As a part of ProgrammableWeb's ongoing series of on-demand re-broadcasts of presentations that are given at the monthly Washington, DC-Area API meetup (anyone can attend), this article offers a video recording, and audio-only podcast, and a full transcript of the Feb 4, 2020 discussion given by Capital One's director of API and Event Streaming Platform Services Matthew Reinbold.
As of late, Reinbold has been investing a significant amount of his time into learning more about the application and implications of artificial intelligence (AI) in the enterprise. As Reinbold points out in his presentation (embedded below), the subject of AI covers and expansive waterfront with dozens of new papers being published about the topic on a nearly daily basis. It's far too much for any one human to consume and so it helps to narrow one's studies down to a one or more specialized niches. Given his enterprise roots, Reinbold's area of interest naturally drifted towards machine learning (ML). That shouldn't be too surprising given how enterprises — particularly financial institutions — are awash in data and in order for ML-driven AI to be useful, the machine that's doing the learning needs tons of data to sort through.
For example, even with a lot of images of chihuahuas and muffins at its disposal, an ML-driven AI process might be able to narrow a newly arrived image down to being one of the two. But which one? As it turns out, it takes more data and a lot more machine learning (and thusly additional compute power) to distinguish between the two when you consider the slide from Reinbold's deck below. Some muffins look a lot like Chihuahuas and vice versa. Even to the human eye.
But what does any of this have to do with APIs? Getting machine learning 90 percent of the way there is the easy part. But let's say that the last 10 percent is 10x the cost of the first 90%. Suddenly, at scale, you have a new problem. Especially if everyone with an ML model is standing up their own ML infrastructure. Enter APIs, as Reinbold points out. Much the same way that APIs for other services have leveraged common investments (on behalf of API providers) to drive down the consumption cost of those services, so too will APIs drive down the cost of AI and ML services.
To watch, listen, or read what Reinbold had to say about the intersection of AI and APIs, his presentation is available below as video, audio, and in full-text transcript form.
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How APIs Will Democratize Access to Low Cost Artificial Intelligence and Machine Learning
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Understanding the Impact of AI and Machine Learning on APIs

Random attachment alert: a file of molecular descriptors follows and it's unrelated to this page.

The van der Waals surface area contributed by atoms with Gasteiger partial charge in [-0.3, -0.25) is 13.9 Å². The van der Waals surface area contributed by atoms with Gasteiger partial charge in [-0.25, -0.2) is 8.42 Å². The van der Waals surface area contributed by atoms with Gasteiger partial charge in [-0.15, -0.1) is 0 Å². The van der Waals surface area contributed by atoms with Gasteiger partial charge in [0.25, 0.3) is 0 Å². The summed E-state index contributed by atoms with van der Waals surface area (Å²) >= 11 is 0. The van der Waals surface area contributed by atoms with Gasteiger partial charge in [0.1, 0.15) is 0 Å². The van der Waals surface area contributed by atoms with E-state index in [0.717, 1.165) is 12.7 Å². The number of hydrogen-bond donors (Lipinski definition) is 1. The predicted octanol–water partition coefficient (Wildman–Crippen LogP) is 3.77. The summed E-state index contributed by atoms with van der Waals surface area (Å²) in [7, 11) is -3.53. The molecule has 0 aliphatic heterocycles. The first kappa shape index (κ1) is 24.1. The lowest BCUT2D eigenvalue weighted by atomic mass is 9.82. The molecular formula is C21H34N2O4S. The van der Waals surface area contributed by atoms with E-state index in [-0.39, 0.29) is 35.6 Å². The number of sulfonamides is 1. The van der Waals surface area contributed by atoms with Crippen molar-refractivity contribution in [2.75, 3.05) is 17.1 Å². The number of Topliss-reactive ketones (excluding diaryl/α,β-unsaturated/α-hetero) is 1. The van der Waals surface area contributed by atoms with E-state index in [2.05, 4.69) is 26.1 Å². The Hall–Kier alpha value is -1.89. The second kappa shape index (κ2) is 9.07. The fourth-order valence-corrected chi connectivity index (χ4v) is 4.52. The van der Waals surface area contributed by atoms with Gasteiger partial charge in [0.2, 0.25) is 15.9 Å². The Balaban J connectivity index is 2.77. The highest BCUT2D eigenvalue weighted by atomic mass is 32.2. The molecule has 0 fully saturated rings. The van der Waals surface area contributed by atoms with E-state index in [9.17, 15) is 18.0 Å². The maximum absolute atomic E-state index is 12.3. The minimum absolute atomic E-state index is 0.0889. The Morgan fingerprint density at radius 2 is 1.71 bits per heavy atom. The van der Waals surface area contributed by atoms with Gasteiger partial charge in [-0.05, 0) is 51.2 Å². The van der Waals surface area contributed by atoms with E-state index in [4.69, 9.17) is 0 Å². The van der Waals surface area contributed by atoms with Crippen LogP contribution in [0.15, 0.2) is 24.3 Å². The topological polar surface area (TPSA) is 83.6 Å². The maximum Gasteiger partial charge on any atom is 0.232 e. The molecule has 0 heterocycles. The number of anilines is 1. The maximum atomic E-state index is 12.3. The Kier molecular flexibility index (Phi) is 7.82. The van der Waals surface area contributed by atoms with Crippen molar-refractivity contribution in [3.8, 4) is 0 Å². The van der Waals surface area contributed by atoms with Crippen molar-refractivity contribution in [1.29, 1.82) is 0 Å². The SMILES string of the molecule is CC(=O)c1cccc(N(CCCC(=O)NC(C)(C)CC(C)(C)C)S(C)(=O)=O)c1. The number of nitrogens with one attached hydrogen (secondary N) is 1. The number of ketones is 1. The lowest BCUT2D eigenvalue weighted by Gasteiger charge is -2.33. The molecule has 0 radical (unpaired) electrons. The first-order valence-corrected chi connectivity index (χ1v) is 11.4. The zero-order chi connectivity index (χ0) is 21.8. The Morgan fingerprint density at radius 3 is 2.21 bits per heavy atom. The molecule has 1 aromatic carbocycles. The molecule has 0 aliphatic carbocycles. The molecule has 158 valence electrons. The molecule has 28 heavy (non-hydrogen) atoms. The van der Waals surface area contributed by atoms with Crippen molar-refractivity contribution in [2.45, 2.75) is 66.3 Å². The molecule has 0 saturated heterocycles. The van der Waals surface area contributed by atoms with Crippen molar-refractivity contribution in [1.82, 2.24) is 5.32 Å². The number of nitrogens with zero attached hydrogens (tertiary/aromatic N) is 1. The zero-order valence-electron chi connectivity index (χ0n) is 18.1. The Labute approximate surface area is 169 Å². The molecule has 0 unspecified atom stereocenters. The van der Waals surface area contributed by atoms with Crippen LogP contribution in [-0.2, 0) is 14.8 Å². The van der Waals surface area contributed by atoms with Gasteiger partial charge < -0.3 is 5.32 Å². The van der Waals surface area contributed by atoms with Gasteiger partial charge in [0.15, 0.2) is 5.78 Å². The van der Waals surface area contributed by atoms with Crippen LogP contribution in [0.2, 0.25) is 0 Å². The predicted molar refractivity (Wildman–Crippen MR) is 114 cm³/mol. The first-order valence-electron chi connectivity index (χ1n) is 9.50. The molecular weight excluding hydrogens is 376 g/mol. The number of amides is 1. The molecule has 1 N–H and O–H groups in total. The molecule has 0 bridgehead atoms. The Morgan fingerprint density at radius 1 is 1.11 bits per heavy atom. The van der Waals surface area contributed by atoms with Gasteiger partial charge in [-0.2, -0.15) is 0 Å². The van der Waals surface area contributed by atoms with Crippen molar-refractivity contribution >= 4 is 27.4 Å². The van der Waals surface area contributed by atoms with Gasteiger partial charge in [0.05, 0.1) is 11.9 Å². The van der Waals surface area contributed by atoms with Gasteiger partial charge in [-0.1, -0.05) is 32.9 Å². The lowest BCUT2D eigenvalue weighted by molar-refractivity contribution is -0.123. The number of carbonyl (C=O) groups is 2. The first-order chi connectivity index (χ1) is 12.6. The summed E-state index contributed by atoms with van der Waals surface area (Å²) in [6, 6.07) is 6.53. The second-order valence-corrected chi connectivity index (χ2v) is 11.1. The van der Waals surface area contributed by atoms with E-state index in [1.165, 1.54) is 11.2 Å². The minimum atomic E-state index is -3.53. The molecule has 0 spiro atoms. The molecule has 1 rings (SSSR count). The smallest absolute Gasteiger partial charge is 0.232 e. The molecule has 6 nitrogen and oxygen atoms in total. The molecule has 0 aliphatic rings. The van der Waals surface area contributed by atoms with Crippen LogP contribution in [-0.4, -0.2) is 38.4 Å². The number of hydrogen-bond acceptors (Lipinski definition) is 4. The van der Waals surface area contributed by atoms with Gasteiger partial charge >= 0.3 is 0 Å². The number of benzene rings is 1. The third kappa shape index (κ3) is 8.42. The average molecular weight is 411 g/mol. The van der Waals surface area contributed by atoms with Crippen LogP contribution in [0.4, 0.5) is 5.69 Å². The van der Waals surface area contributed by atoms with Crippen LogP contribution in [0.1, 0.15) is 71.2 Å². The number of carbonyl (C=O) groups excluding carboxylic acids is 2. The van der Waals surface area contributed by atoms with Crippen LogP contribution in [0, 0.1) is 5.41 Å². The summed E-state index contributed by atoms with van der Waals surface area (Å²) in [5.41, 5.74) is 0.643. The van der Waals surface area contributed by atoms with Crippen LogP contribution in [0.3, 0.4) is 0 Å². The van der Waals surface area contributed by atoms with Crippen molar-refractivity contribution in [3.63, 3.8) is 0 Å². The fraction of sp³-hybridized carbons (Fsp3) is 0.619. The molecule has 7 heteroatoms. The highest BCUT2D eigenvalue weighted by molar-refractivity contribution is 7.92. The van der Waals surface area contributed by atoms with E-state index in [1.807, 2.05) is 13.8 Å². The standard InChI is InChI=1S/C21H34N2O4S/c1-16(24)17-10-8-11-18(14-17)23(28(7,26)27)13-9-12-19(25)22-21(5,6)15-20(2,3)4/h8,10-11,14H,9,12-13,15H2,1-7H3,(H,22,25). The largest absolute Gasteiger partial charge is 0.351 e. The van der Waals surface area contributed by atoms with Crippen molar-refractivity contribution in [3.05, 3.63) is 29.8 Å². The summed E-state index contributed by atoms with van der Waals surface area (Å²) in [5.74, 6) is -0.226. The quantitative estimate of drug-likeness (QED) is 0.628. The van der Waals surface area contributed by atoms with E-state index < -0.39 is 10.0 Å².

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How APIs Will Democratize Access to Low Cost Artificial Intelligence and Machine Learning
Hello everyone. My name is Matthew Reinbold. Tonight, I'm going to be talking about why AI success is built on APIs. We're briefly going to go over why AI is such a big deal right now just to make sure we're level set and everybody's aware of all the hype and the realness that is going on. We're going to talk about the challenges with creating API models and then segue into why those significant challenges ultimately lead to APIs that will deliver AI functionality and how to evaluate those type of claims.
If you're wondering who I am, as I mentioned, my name is Matthew Reinbold. I am the Director for the Capital One API and Event Streaming Platform Services. That's a bit of a mouthful, but essentially it means that I have a very unique position. I'm part enterprise architect, I'm part business analyst, and I'm part internal developer relationship guru. We kind of mix those things together into a pot and then subsequently apply our expertise. Me and my team apply our expertise to our approximately 9,000 plus developers. We try and make sure that the systems that we're building based on APIs and event streams are consistent, exhibit that best decoupling practice that David mentioned, and that have guaranteed return on investment over the long term.
I also do a fair amount in the community. I write a newsletter called Net API Notes that goes out about three out of every four weeks. I do the curation on a site called Web API Events. If you're at all curious about future API meetups and the community worldwide, that's a good place to go. I also tweet a fair amount. I'm not here to sell you anything other than the fact that I'm going to be doing some sticker giveaways in my newsletter. If you sign up and support the newsletter, you could be getting some legally dubious sticker parodies that happen to have something to do with APIs. That's the only pitch you're going to hear from me tonight.